By definition, a CPS is the authoritative document on what root
certificates a CA operates and how they go about that operation.  If the
GlobalSign CPS has been updated to reflect the loss of their 2 roots,
that's fine.  Nobody is questioning that.

What is being questioned is whether updating the GlobalSign CPS is
sufficient to address the needs, concerns, questions, or myriad other
issues that are likely to come up in the minds of GlobalSign subscribers
and relying parties--and, for that matter, Google's own subscribers and
relying parties.  To that, I think the answer must be: "no, it's not
enough".  Most people on the internet have never heard of a CPS and of
those who have, few will have ever read one and fewer still will have read
the GlobalSign CPS.

It would be good if you could elaborate more on what steps Google will be
taking to communicate to the general public that GlobalSign means
GlobalSign except when it means Google and that sometimes Google will mean
GlobalSign as well.

On Wed, Mar 8, 2017 at 12:02 PM, Ryan Hurst via dev-security-policy <> wrote:

> > Jakob: An open question is how revocation and OCSP status for the
> > existing intermediaries issued by the acquired roots is handled.
> Google is responsible for producing CRLs for from these roots. We are also
> currently
> relying on the OCSP responder infrastructure of GlobalSign for this root
> but are
> In the process of migrating that inhouse.
> > Jakob: Does GTS sign regularly updated CRLs published at the
> (GlobalSign) URLs
> > listed in the CRL URL extensions in the GlobalSign operated non-expired
> > intermediaries?
> At this time Google produces CRLs and works with GlobalSign to publish
> those CRLs.
> > Jakob: Hopefully these things are answered somewhere in the GTS CP/CPS
> for the
> > acquired roots.
> This level of detail is not typically included in a CPS, for example, a
> service may change
> Which internet service provider or CDN service they use and not need
> update their CP/CPS.
> > Jakob: Any relying party seeing the existing root in a chain would see
> the
> > name GlobalSign in the Issuer DN and naturally look to GlobalSign's
> > website and CP/CPS for additional information in trying to decide if
> > the chain should be trusted.
> The GlobalSign CPS indicates that the R2 and R4 are no longer under their
> control.
> Additionally given the long term nature of CA keys, it is common for the
> DN not to accurately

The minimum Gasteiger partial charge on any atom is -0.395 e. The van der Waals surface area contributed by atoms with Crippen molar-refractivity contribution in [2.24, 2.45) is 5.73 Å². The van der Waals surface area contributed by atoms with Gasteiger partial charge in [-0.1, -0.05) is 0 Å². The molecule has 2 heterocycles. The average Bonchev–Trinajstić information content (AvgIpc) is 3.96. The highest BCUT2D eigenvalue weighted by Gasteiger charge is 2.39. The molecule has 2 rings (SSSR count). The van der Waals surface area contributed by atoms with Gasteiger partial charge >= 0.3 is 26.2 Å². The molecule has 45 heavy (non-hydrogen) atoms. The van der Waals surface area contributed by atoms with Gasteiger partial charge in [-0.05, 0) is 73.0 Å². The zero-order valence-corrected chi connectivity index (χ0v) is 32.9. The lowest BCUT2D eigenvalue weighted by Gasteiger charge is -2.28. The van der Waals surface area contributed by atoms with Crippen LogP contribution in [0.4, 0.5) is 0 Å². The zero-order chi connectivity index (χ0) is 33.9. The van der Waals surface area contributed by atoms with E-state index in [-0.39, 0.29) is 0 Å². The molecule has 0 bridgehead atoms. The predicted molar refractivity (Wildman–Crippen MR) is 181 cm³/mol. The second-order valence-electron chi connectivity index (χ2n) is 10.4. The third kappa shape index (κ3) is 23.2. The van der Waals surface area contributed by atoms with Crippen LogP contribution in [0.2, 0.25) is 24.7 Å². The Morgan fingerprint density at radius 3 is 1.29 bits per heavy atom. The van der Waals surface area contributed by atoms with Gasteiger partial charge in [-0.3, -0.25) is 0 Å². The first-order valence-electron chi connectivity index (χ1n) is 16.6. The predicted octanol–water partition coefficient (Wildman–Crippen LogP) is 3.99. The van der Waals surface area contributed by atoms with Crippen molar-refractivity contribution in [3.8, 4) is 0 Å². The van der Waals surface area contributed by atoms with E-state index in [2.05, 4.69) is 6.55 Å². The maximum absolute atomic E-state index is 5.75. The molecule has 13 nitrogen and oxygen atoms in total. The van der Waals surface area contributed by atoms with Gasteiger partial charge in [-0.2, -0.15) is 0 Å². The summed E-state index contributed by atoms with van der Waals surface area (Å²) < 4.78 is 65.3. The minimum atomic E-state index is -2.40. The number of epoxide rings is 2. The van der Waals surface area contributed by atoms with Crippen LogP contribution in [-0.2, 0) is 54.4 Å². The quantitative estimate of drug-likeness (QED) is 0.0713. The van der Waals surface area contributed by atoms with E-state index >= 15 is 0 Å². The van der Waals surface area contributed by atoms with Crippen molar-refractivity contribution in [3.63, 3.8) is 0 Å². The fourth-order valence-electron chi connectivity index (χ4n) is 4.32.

> represent the organization that controls it. As I mentioned in an earlier
> response in the 90’s I
> created roots for a company called Valicert that has changed hands several
> times, additionally
> Verisign, now Symantec in this context has a long history of acquiring CAs
> and as such they
> have CA certificates with many different names within them.
> > Jakob: A relying party might assume, without detailed checks, that these
> roots
> > are operated exclusively by GlobalSign in accordance with GlobalSign's
> > good reputation.
> As the former CTO of GlobalSign I love hearing about their good reputation
> ;)
> However I would say the CP/CPS is the authoritative document here and since
>  GMO GlobalSign CP/CPS clearly states the keys are no longer in their
> control I believe this
> Should not be an issue.
> > Jakob: Thus a clear notice that these "GlobalSign roots" are no longer
> > operated by GlobalSign at any entrypoint where a casual relying party
> > might go to check who "GlobalSign R?" is would be appropriate.
> I would argue the CA’s CP/CPS’s are the authoritative documents here and
> would
> Satisfy this requirement.
> > Jakob: If possible, making Mozilla products present these as "Google",
> not
> > "GlobalSign" in short-form UIs (such as the certificate chain tree-like
> > display element).  Similarly for other root programs (for example, the
> > Microsoft root program could change the "friendly name" of these).
> I agree with Jakob here, given the frequency in which roots change hands,
> it would make
> sense to have an ability to do this. Microsoft maintains this capability
> that is made available
> to the owner.
> There are some limitations relative to where this domain information is
> used, for example
>  in the case of an EV certificate, if Google were to request Microsoft
> use this capability the
> EV badge would say verified by Google. This is because they display the
> root name for the
> EV badge. However, it is the subordinate CA in accordance with its CP/CPS
> that is responsible
> for vetting, as such the name displayed in this case should be GlobalSign.
> Despite these limitations, it may make sense in the case of Firefox to
> maintain a similar capability.
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